The median age is lowest in Columbus at 35.8 years old, and the highest in Pittsburgh at 43.1.
Age groups: Columbus trends young
Among these metro areas, the highest percentages for 65-and-old residents are in Buffalo (17.3 percent), Cleveland (17.4 percent) and Pittsburgh (19.1 percent).
For young adults – those ages 25 to 34 – the highest percentage is in the Columbus area (15.6 percent).
Foreign-born: Detroit area attacts higher share of new Americans
Detroit is the leader among these metro areas for attracting residents from abroad. Foreign-born residents make up 9.7 percent of the Detroit metro population. This includes both naturalized citizens (5.5 percent) and non-citizens (4.2 percent).
Cleveland with 5.9 percent (3.7 percent naturalized citizens and 2.2 percent non-citizens) ranks behind Buffalo and Columbus for foreign-born residents, but ahead of Pittsburgh and Cincinnati.
Ancestry mix; a melting pot for all
People filling out census forms may claim one or more choices for ancestry. The most common choices in the Cleveland metro area are all or part German (20 percent), Irish (13 percent), Italian (10 percent) or Polish (8 percent).
The chart above shows the ancestry reports for the six other metro areas.
Hispanics; Cleveland leads
Metro Cleveland has the largest Hispanic population (5.6 percent) among these areas. This is due, in large part, to sizable Puerto Rican populations in Lorain and Cleveland.
Racial makeup; Detroit most diverse
The Detroit metro area has the largest shares of blacks (22.2 percent) and Asians (4.1) percent, the two largest race categories other than whites for these areas.
The Cleveland area is second for blacks (19.8 percent) among these metro areas, and last for Asians (2.1 percent).
Commute time; Buffalo has the most people with short commutes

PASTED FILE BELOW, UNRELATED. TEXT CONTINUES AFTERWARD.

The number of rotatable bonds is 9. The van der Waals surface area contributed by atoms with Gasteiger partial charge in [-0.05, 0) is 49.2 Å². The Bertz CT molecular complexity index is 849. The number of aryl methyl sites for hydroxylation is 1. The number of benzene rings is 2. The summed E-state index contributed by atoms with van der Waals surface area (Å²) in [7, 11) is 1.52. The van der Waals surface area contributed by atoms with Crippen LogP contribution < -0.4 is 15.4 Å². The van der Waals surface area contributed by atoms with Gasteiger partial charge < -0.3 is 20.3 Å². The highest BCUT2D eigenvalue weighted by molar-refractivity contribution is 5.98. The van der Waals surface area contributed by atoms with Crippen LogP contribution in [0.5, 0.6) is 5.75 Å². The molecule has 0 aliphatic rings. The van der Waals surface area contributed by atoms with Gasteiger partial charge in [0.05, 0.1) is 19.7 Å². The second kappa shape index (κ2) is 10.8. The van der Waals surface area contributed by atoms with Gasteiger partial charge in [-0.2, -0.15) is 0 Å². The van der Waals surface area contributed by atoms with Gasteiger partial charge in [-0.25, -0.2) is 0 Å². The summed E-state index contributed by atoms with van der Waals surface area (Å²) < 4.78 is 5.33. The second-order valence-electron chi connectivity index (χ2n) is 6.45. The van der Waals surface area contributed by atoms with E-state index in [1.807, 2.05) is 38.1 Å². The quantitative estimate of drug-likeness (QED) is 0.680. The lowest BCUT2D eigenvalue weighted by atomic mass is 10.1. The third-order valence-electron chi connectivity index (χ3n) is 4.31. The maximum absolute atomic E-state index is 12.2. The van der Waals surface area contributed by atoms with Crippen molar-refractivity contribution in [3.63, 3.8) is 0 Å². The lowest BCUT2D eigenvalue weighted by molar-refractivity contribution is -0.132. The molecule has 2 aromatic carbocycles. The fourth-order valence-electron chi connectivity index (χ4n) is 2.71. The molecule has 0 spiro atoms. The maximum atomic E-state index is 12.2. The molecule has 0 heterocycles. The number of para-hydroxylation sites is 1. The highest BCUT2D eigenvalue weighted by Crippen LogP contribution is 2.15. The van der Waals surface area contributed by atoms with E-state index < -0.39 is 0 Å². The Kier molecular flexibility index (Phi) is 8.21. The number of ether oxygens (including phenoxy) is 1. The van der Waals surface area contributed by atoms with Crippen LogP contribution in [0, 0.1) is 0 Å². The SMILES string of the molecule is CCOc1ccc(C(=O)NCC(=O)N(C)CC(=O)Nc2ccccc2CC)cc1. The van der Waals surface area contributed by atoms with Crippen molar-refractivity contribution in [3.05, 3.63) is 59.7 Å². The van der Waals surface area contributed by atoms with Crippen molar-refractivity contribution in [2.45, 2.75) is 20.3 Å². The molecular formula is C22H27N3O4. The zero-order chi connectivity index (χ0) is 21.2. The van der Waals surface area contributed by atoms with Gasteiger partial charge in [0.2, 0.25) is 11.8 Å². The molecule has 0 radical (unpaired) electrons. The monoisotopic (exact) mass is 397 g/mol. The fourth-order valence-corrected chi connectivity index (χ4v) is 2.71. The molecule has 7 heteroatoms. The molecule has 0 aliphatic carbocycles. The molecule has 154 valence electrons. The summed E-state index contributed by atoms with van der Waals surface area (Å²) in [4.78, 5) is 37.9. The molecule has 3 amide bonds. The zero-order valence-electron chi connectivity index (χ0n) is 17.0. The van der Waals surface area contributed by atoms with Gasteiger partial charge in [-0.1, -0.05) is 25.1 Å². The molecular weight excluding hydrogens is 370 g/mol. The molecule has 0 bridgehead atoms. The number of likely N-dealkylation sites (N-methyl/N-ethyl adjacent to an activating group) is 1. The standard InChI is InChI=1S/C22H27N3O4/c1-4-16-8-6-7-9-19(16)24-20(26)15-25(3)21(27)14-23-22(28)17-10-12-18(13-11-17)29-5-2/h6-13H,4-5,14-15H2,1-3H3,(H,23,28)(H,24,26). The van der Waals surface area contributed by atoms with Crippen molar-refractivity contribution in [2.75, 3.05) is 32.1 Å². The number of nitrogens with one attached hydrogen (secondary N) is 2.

Short-commute times are most common in the Buffalo area. Twenty-nine percent of Buffalo-area residents report driving fewer than 15 minutes to work. This compares to just 14 percent in the Akron area.
Public Transit; most popular in Pittsburgh
Public transit is most popular in Pittsburgh. Nearly 6 percent of the region’s residents take public transit to work. Cleveland ranks third at 3 percent.
Earlier this week, the Census Bureau released new national estimates. They showed that poverty fell last year to pre-recession levels, and both income and health -nsurance coverage rates improved last year.
Read about the new national estimates at this link.
More from the Census Bureau
“Cleveland” a 1961 magazine about the city’s history
Published by the Plain Dealer
The link is here
The pdf is here (17mg pdf)
The story of Westlake from the Plain Dealer
“The Drama of Four Key Elections in Cleveland” lecture by James F. Richardson-1984 (video)
The link is here
The Drama of Four Key Elections : 1907, 1915, 1921, and 1929
By James F. Richardson (1984)
Part of “Cleveland Heritage” series
The link is here
LiveCLEVELAND! is a 501(c)(3) non-profit community development organization dedicated to promoting the livability of Cleveland neighborhoods. Founded in 1983 as the Living in Cleveland Center, our organization works to attract more residents and visitors to the many neighborhoods within the City of Cleveland.LiveCLEVELAND! performs a variety of marketing efforts aimed at creating a positive public perception of Cleveland neighborhoods and the quality of life that is available in our great city.
In 2007, our organization launched its LiveCLEVELAND! marketing initiative. The foundation of this campaign is the first edition of the LiveCLEVELAND! guide and this ever-evolving website. Additional promotional efforts and direct marketing services to the City of Cleveland and community development corporations will continue to be a major focus of our organization.
A selection of Cleveland tours from CSU Cleveland Historical
The link is here